Google Meet: A Viable Alternative To Zoom Video Conferencing?

Google has released its online meeting tool, Meet, for free to everyone with a Google account. But can it replace Zoom video conferencing? Read on.

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You may have already heard about Google releasing its own online meeting tool, simply called Meet. It’s free for anyone with a Google account, and you just can’t help but think that it’s an apology for the limitations of Hangouts. 

However, while it’s light years ahead of Hangouts in terms of ease of use and user interface, when it comes to actual features, Google Meet is still pretty basic.

Which begs the question we’ll answer today: Is it a viable alternative to Zoom?

Getting To Know the Google Meet App

Now, as is often the case with Google tools, there are a couple of ways you can get into Meet.

As Google started rolling out access to Meet a few months ago, some Gmail users found a Start a Meet Meeting option in their email sidebars. 

This wasn’t the case for me, so to make the video tutorial, I had to manually visit the official Google Meet site. There, anyone with a Gmail account can start a premium video meeting, now free of charge.

Starting a Google Meet…Er, Meeting

Starting a meeting generates a rather complex, password-like code that can allow anyone possessing it to join the video conference. This is Google’s way of  preventing Meet-bombing (basically the equivalent of Zoom-bombing, which is an admittedly annoying practice). 

You can send it out by email and invite people to join your meeting, or you could invite people from your Gmail address book with just a few clicks.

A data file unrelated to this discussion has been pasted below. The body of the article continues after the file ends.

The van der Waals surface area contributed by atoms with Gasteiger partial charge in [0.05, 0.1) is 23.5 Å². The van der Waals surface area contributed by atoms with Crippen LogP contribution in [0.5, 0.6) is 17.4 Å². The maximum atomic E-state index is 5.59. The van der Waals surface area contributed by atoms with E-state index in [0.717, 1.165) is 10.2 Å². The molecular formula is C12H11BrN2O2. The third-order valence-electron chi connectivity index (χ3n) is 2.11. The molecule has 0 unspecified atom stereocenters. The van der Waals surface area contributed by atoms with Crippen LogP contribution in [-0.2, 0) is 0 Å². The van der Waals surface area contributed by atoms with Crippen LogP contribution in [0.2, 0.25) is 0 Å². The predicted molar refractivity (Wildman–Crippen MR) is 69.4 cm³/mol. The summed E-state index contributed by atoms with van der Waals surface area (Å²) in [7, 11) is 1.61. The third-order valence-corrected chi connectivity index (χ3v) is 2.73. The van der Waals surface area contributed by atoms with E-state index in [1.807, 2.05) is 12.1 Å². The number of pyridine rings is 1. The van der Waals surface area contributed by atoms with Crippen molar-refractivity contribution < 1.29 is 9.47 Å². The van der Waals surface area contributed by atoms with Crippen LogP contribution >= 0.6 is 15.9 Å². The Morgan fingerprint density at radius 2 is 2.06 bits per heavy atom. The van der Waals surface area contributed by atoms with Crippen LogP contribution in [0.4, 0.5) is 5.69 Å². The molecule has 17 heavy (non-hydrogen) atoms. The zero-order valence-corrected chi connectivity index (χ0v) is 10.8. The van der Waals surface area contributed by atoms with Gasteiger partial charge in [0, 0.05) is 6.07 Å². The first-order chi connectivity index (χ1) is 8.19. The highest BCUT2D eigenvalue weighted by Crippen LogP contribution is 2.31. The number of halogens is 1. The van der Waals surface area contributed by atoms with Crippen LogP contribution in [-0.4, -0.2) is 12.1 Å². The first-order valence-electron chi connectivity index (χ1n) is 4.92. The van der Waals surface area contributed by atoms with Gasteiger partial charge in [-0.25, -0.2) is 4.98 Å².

As you launch the server, Meet will check out the resources on your computer. Now, I had a few issues with this, but I’ll get into that later.

When you visit your settings, you will see three tabs: Audio, Video, and General. This is where you’ll want to set up which microphone you want to use, which speakers you want to listen to, and which camera will be capturing your video. These options are quite useful if you have a ton of options plugged into your laptop. 

You can even change the resolution here. If you have bandwidth issues, you might want to leave it at standard resolution. Otherwise, feel free to go high-resolution.

The Google Meet Interface

This is what a video conference on Google Meet looks like:

As you can see, we’ve got a fairly stripped-down management console here. There aren’t a lot of things that you can click, and it obviously has nowhere near as many tools as Zoom does. Still, what it does have is decent.

Here at the top of the screen, you’ll see the people who’ve joined the meeting. There’s a basic chat window that will allow you to talk to them, and you can even see your own feed in a thumbnail view at the top.

At the bottom of the screen is where most of the activity will take place. There are options for changing the layout or view—recent additions that are very handy if you miss Zoom’s popular Gallery view.

Overall, it’s fairly basic, but it gives you the main control of viewing everyone or spotlighting just one person while everyone else is watching, webinar-style.

You also have the ability to go full screen on your computer, so it dominates the entire screen.